This principle is true for *short* initial segments of natural numbers 
like 0,1,2,...,10 and for *simple* properties A(x).  But, if we are 
dealing with numbers more *abstractly*, we have also another, 
"negative" experience. E.g., what about existence of "the least natural 
number which cannot be denoted by a written phrase containing no more 
than one thousand of symbols"?  I also doubt that Minimum Principle 
should inevitably "hold" for any *pure* arithmetical formula with 
quantifiers over "all" natural numbers. ("All" is something extremely 

Yes, it seems reasonable to extrapolate the minimum principle to "all" 
natural numbers, whatever they are, and to all arithmetical formulas 
A(x), especially because this extrapolation in the form of PA does not 
seem to lead to a contradiction. But why we *must* do that? Tradition? 
Intuition?  Some kind of Mathematical Religion? What about other 
possibilities and other intuitions (and even "religions")? Who can say 
without sufficient trials that these possibilities do not exist or are 
fruitless? It seems that such (and may be some other) alternatives 
should be at least formulated explicitly when the nature of natural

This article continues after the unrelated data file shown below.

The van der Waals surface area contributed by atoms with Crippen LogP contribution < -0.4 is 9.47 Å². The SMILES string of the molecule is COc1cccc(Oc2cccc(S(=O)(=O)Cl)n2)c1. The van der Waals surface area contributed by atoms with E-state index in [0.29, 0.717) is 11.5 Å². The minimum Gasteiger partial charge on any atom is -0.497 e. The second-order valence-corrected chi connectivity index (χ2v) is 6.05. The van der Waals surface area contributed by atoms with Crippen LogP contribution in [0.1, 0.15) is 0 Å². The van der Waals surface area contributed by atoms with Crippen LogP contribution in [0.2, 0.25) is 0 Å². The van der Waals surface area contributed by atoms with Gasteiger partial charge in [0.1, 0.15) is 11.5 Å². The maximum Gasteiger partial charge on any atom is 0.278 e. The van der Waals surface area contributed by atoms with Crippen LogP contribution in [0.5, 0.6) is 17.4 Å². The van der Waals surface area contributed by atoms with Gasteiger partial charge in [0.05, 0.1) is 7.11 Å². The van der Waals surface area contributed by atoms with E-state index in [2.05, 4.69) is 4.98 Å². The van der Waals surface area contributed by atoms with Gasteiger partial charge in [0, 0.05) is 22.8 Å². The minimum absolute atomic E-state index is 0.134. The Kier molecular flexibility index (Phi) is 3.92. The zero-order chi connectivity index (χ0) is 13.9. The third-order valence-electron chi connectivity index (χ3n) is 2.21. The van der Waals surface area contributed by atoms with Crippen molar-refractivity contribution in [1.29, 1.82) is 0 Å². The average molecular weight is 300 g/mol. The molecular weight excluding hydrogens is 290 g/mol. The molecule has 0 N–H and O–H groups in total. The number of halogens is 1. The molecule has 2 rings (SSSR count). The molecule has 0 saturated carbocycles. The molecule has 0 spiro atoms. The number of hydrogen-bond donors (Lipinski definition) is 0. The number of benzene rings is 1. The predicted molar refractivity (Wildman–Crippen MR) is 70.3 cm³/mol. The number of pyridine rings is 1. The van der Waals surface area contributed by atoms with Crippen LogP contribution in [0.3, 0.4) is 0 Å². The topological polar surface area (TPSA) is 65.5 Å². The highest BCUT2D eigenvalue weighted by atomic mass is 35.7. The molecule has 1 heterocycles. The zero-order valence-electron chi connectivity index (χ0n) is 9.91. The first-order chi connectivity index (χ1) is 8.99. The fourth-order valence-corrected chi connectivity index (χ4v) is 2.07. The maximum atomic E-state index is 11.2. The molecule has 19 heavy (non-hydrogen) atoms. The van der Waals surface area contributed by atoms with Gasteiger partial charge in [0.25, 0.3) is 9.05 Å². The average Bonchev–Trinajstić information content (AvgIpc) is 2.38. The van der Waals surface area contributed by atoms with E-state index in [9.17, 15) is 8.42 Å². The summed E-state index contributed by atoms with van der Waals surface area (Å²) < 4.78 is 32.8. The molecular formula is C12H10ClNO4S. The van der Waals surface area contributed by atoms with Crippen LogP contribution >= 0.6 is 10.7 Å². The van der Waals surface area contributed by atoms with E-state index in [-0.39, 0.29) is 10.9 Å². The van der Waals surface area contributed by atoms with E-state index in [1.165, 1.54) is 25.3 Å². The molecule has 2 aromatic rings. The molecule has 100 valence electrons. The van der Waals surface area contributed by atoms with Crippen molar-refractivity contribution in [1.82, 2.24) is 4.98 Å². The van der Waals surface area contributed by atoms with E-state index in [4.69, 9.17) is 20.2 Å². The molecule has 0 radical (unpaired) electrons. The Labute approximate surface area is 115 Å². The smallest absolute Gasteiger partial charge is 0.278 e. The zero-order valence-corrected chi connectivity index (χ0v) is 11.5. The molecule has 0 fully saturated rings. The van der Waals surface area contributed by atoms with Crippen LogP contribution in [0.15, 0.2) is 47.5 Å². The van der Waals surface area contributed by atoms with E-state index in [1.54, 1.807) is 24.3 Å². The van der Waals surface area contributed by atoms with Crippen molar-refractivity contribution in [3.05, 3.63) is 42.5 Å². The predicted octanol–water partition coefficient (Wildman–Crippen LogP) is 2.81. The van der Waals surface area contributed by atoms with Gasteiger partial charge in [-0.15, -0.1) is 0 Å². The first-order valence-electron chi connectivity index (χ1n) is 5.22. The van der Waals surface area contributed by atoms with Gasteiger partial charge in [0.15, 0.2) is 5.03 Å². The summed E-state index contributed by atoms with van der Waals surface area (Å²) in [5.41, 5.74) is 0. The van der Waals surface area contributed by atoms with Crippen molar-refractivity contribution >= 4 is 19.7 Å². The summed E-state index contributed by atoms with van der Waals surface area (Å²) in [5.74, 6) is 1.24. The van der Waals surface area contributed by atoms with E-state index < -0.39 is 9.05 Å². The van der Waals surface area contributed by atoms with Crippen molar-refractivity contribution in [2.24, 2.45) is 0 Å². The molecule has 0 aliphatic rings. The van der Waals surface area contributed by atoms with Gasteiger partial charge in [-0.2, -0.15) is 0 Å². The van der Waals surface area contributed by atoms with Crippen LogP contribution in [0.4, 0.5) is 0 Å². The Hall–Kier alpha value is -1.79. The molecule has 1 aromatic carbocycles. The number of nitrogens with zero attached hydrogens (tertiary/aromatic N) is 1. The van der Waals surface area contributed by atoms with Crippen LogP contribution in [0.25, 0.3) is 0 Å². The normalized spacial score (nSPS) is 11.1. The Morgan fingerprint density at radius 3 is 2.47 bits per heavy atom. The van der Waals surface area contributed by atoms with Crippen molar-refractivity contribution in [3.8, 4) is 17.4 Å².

numbers is discussed. 

Note, that intuitionists and constructivists have explicitly 
articulated doubts on meaningfulness of quantification over "all" 
natural numbers.  But they made somewhat different conclusion, just on 
the low of excluded middle, instead of Induction Axiom. 

There exists somewhat different way of approaching Induction Axiom 
(Rule).  If A(n) => A(n+1) is provable then we can prove by using the 
cut rule (or transitivity of implication) that A(0) => A(n*) for any 
fixed numeral n*. Then we *extrapolate* this metatheorem to the 
conclusion A(0) => A(n) where n is a (universally quantified) variable 
ranging over "all" natural numbers. This extrapolation is based on 
identifying abstract, semantical objects (numbers denoted by the 
variable n) with concrete, syntactical ones (numerals and therefore - 
via Goedel numbering - with arbitrary terms, formulas, proofs, etc.).  
Such identification of entities of very different nature (semantical 
and syntactical, abstract and concrete) does not seem in general 
sufficiently convincing.  It makes the (infinite!) row of natural 
numbers much "longer" than it is "intended to be".  (By the way, it 
follows that the sentence Consis_PA does not have precisely the 
intended meaning.) 

With the induction axiom (and also with the cut rule and with other 
tools which also could be criticized; cf. my previous postings to FOM